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Arts Award Nominees 2015

Recognises artists whose work asserts artistic freedom and battles repression and injustice.

 

  Mouad ‘El Haqed’ Belghouat

Winner

Mouad “El Haqed” Belghouat

Rapper

Morocco

“I am talking in the name of the people / Those who spoke up, and those who were stepped on / I am talking to you with no fear, and I will take the consequences.” Moroccan rapper and human rights activist El Haqed (roughly translated as ‘the enraged’) has not only seen his songs censored and his album banned but also been imprisoned three times since 2011 – including a one-year jail term for lyrics critical of the police in his song Dogs of the State. Imprisoned for four months in 2014, after seeing witnesses at his trial stopped from testifying and key pieces of evidence barred, El Haqed continues to make music about endemic corruption in the Moroccan state and widespread poverty in his country.

Acceptance speech: El Haqed: I will fight for freedom, equality and human rights for ever

Full profile: Arts nominee Mouad ‘El Haqed’ Belghouat

Xavier “Bonil” Bonilla

Cartoonist

Ecuador

Ecuadorian cartoonist Xavier Bonilla, aka Bonil, has repeatedly faced legal action, fines and smear campaigns from his country’s government. In 2013 President Rafael Correa introduced the Communications Act in Ecuador, ostensibly allowing government the right to decide what journalistic work was or wasn’t appropriate. The first to be targeted by this legislation, Bonil and El Universo newspaper were sued for publishing a cartoon about a heavy-handed raid on a journalist’s house. When the court fined the paper nearly £61,000 and ordered Bonil to draw a “retraction cartoon”, Bonil responded in his famously sarcastic style. With Bonil now involved in a second case against him, his refusal to back down in this cat-and-mouse with Correa has earned him a reputation as one of South America’s most fearless cartoonists. Full profile: Arts nominee Xavier “Bonil” Bonilla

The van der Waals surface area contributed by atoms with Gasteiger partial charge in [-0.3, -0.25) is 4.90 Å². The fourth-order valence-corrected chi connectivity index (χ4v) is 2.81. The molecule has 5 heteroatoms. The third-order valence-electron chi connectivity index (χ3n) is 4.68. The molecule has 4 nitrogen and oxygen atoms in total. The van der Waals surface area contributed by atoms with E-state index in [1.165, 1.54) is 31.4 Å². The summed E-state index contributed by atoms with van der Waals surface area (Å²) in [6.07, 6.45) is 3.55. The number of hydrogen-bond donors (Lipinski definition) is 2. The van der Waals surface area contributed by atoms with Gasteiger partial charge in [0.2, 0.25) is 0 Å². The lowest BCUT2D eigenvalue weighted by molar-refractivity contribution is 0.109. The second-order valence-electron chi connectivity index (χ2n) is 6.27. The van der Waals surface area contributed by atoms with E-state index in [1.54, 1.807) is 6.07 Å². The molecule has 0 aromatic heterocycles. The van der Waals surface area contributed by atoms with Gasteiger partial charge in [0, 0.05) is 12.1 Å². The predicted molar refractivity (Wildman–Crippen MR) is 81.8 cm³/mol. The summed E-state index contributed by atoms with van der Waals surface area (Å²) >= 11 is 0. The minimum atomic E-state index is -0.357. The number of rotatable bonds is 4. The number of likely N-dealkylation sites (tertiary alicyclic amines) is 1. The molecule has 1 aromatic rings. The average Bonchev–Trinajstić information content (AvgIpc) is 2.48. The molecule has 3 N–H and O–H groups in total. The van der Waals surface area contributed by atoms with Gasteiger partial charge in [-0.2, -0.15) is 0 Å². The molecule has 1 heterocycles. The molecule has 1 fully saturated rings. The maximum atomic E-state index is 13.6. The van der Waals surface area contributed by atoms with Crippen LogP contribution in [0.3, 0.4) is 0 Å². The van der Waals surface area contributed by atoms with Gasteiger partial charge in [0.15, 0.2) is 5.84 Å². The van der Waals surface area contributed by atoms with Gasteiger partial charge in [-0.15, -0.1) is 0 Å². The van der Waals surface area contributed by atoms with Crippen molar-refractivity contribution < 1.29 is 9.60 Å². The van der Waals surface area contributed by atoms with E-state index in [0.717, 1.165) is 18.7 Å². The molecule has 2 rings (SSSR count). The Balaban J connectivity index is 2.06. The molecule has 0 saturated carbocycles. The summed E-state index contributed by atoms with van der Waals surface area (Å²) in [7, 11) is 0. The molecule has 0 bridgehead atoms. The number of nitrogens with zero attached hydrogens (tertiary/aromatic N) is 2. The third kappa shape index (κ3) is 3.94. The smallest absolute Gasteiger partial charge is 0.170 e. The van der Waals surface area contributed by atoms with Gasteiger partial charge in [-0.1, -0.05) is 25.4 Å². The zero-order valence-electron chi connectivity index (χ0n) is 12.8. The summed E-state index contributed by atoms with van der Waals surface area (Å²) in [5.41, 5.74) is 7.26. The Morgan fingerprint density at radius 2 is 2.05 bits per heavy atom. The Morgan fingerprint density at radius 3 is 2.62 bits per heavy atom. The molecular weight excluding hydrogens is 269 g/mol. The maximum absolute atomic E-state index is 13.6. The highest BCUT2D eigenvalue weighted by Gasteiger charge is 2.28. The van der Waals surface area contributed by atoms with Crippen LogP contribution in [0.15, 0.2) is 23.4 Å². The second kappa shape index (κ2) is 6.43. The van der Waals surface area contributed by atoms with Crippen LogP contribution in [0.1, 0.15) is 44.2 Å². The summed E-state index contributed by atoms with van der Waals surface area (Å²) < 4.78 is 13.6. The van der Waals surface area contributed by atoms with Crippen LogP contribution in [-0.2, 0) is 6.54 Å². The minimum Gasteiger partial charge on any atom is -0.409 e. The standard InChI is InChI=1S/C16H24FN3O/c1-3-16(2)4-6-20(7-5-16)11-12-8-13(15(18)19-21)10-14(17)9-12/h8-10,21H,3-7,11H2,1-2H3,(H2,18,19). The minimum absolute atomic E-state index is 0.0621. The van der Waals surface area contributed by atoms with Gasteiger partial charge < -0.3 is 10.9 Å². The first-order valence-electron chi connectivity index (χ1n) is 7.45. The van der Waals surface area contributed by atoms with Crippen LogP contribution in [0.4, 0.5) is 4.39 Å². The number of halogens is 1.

Xavier ‘Bonil’ Bonilla
 Rory ‘Panti Bliss’ O’Neill

Rory “Panti Bliss” O’Neill

Performance artist

Ireland

Dublin-based drag queen and stand-up comedian Panti caused waves in the Irish media, and later Irish and European parliaments, for naming, on-air, two columnists and a Catholic lobbying group as examples of homophobia within Ireland’s media. The TV station hosting Panti backed down to legal threats, but O’Neill didn’t, taking to the stage of Dublin’s Abbey Theatre as Panti to eloquently defend his statements. The speech has had hundreds of thousands of YouTube views, and O’Neill’s subsequent show High Heels in Low Places both tells the story and details the difficulties gay people face in Ireland, a country in which homosexuality was a criminal act until 1988.​ Full profile: Arts nominee Rory “Panti Bliss” O’Neill

Songhoy Blues

Musicians

Mali

Fleeing North Mali after Islamist groups captured the area and imposed strict sharia law banning all secular music, four musicians who met as refugees came together to form the band Songhoy Blues. Calling for an end to the conflict, their music plays to an audience made up of both Songhoys and Tuaregs – two previously feuding North Malian groups now expelled from their homes by insurgent Islamist groups. After signing with Africa Express and collaborating with artists including Damon Albarn and the Yeah Yeah Yeahs in 2013, they began a worldwide tour last year. Their debut album, Music In Exile, will be released in February 2015.​ Full profile: Arts nominee Songhoy Blues

Songhoy Blues